The Essential Russell Kirk Library

Editor’s Note: In recognition of the centenary of Russell Kirk’s birth, we present Russell Kirk Week here at FORMA. All of this week’s content will be free.


So you are interested in reading Russell Kirk, the political and cultural thinker who revived intellectual conservatism in the twentieth century. Kirk was a prolific writer on many topics, which begs the question: what should we read? Here is a list of some of the essential works of Russell Kirk.

The Roots of American Order

Considered by many to be his masterpiece, The Roots of American Order traces the historical threads that weave the uniquely American cultural identity. Beginning with the Old Testament prophets, Kirk explores the ideas and institutions that converge in the great experiment of American democracy, which he calls “a practical secular covenant, drawn up by men who (with few exceptions) believed in a sacred Covenant.” In its sweeping contemplation of the origins of republican ideals, The Roots of American Order could be described as “a tale of five cities” in its analysis of the ideals of Jerusalem, Athens, Rome, London, and Philadelphia. For those interested in understanding the vision and role of the American nation in the unfolding narrative of the history of the world, The Roots of American Order is critical reading.

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The Conservative Mind: From Burke to Eliot

From the time of its publication in 1953, The Conservative Mind: From Burke to Eliot changed the landscape of American politics. Before Kirk published his seminal work, politicians on both sides of the aisle acknowledged the absence of intellectual or moral depth on the right, whether in academia or in office. Along came historian Russell Kirk, who declared that all serious political movements draw their strength from an earlier body of belief. Beginning with an exploration of the great British statesman, Edmund Burke, Russell Kirk cast a vision for a robust, thriving conservatism, deeply rooted in flourishing intellectual traditions and Judeo-Christian ideals. No other single book has infused so much life into the American conservative tradition.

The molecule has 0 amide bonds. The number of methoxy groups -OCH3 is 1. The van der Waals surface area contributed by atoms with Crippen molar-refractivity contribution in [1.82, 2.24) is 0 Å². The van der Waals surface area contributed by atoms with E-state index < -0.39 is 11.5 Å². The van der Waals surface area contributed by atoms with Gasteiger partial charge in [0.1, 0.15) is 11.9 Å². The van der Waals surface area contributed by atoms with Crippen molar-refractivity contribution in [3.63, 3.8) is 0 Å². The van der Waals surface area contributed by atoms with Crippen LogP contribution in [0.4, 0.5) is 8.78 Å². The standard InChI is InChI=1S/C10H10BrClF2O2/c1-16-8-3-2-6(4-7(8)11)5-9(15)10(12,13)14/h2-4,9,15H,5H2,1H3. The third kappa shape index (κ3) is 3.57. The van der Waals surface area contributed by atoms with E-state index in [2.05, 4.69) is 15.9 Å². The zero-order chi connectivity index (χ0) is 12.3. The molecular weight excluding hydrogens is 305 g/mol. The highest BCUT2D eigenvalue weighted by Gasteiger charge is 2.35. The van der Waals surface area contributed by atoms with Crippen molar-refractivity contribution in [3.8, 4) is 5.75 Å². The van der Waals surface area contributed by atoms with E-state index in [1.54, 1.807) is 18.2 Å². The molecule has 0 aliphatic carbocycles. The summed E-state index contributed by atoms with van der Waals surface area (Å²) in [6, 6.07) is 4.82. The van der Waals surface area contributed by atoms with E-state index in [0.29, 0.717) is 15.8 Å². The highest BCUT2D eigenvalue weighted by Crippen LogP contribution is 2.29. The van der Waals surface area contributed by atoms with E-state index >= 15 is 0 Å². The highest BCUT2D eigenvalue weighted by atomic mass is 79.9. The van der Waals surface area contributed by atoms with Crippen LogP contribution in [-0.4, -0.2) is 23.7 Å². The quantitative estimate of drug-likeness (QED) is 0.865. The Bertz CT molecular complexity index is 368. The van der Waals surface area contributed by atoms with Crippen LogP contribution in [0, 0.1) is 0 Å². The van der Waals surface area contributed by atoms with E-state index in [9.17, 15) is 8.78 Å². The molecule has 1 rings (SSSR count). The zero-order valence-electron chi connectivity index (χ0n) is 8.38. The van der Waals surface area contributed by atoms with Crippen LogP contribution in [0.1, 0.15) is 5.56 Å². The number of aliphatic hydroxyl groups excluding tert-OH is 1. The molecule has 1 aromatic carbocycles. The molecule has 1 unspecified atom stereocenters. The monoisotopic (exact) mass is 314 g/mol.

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The Sword of Imagination

The Sword of Imagination might be considered by some to be an anomaly amongst the more hard-hitting political and philosophical works of Russell Kirk's canon, but this is a mistake. The Sword of Imagination is quintessential Kirk. “Imagination rules the world,” he proclaims with bold precision. The book is a collection of Kirk's memoirs, written in delightful third-person, chronicling his fifty-year battle against the encroaching cultural fragmentation of modernity. In a series of martial metaphors, he announces that early on in his career he drew “the sword of imagination” to assail the “sensual errors of his time.” The Sword of Imagination is both a critique of the intellectual and moral poverty of the modern wasteland and a glimpse into a life well-lived in service of the Permanent Things.

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The Essential Russell Kirk

Although his full-length books are well on their way to becoming classics, do not miss Russell Kirk as an essayist. In The Essential Russell Kirk (edited by George A. Panichas), readers will undertake a comprehensive journey through Russell Kirk's full range of thought. From such foundational essays as “What is Conservatism?” and “The Moral Imagination,” to the more erudite “The Light of the Middle Ages” and “Criminal Character and Mercy,” The Essential Russell Kirk offers readers both a broad and a deep immersion into the mind of one of the greatest thinkers of the twentieth century.

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Heidi White is the deputy editor of FORMA and a contributor to the Close Reads Podcast Network. She lives, writes, and teaches in Colorado.